When deciding whether a dismissal is fair, tribunals have to consider whether the employer acted reasonably or not in treating the reason for dismissal as a sufficient reason for dismissing the employee. In Appiah v Compass Group UK & Ireland Ltd, the Employment Appeal Tribunal (EAT) held that it was not perverse for an employment judge to find that she could not query whether a final written warning had been correctly imposed or not.
Ms Appiah, a domestic assistant at Homerton Hospital for many years, was given a final written warning on 7 July 2014 lasting for 12 months, which she did not appeal against.
In January 2015, she was accused of failing to return from leave on the correct day. The final written warning was taken into account at the disciplinary hearing and she was dismissed. She did not tell her employer at the hearing (where she was represented by her union) that she thought the warning had been wrongly imposed or that she had wanted to appeal against it.
She then instructed solicitors to prepare documents for her appeal, in which she queried the final written warning, although she did not actually say it was issued in bad faith. Her appeal was dismissed and she lodged a claim for unfair dismissal.
Section 98(4) of the Employment Rights Act 1996 states that once the employer has established the reason for dismissal (conduct in this case), the question of whether it is fair or unfair depends on:
(a) whether in the circumstances (including the size and administrative resources of the employer’s undertaking) the employer acted reasonably or unreasonably in treating it as a sufficient reason for dismissing the employee, and
(b) shall be determined in accordance with equity and the substantial merits of the case.
At the beginning of the hearing, Ms Appiah’s representative asked to raise the issue of whether the final written warning had been imposed in bad faith. However, the employment judge refused to hear it, on the basis that the point should have been raised well before the hearing.
Having heard the evidence, the tribunal decided that the investigation carried out by Ms Appiah’s employer was reasonable and that the company had followed its disciplinary procedure. As Ms Appiah was represented throughout the process, it was reasonable for the company to assume that she had understood the charges against her and that she had had the chance to put her side of the story at every stage.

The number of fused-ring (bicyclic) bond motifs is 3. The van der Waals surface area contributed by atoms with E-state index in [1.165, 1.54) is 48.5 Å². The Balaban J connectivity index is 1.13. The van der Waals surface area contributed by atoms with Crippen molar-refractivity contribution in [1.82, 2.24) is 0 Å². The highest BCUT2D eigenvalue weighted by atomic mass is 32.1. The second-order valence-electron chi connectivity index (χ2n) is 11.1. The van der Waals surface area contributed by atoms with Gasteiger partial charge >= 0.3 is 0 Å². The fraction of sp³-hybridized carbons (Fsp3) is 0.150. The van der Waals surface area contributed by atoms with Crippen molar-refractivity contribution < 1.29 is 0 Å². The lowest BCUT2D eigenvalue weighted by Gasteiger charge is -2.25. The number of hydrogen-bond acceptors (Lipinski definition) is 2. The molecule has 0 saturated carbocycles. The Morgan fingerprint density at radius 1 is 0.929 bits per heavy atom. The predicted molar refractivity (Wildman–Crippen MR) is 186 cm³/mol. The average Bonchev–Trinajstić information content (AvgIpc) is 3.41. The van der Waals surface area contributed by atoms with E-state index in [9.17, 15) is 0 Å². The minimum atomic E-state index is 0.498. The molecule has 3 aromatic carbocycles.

Likewise, it found that it was reasonable for the officer hearing the appeal to conclude that the final written warning had been correctly imposed and the tribunal could not query that decision. As the reason for dismissal related to Ms Appiah’s conduct, the dismissal was fair.
Ms Appiah appealed on the basis that the tribunal’s decision was perverse. The company argued not only that it was not perverse but that as Ms Appiah had not raised the issue of the internal appeal in her ET1 form, it could not be considered by the tribunal judge.
Dismissing the appeal, the EAT held that the tribunal judge was correct to take section 98(4) into account when considering the substance of what happened throughout the dismissal process including the internal appeal, and whether the process overall was fair.
It concluded that, as the judge had approached the matter correctly in law, the conclusions she had reached were not perverse.
This case underlines the importance of employees appealing against a final written warning – particularly if they consider it to have been issued in bad faith – because an employer may subsequently dismiss an employee for a relatively minor disciplinary infringement relying on the warning, as happened here.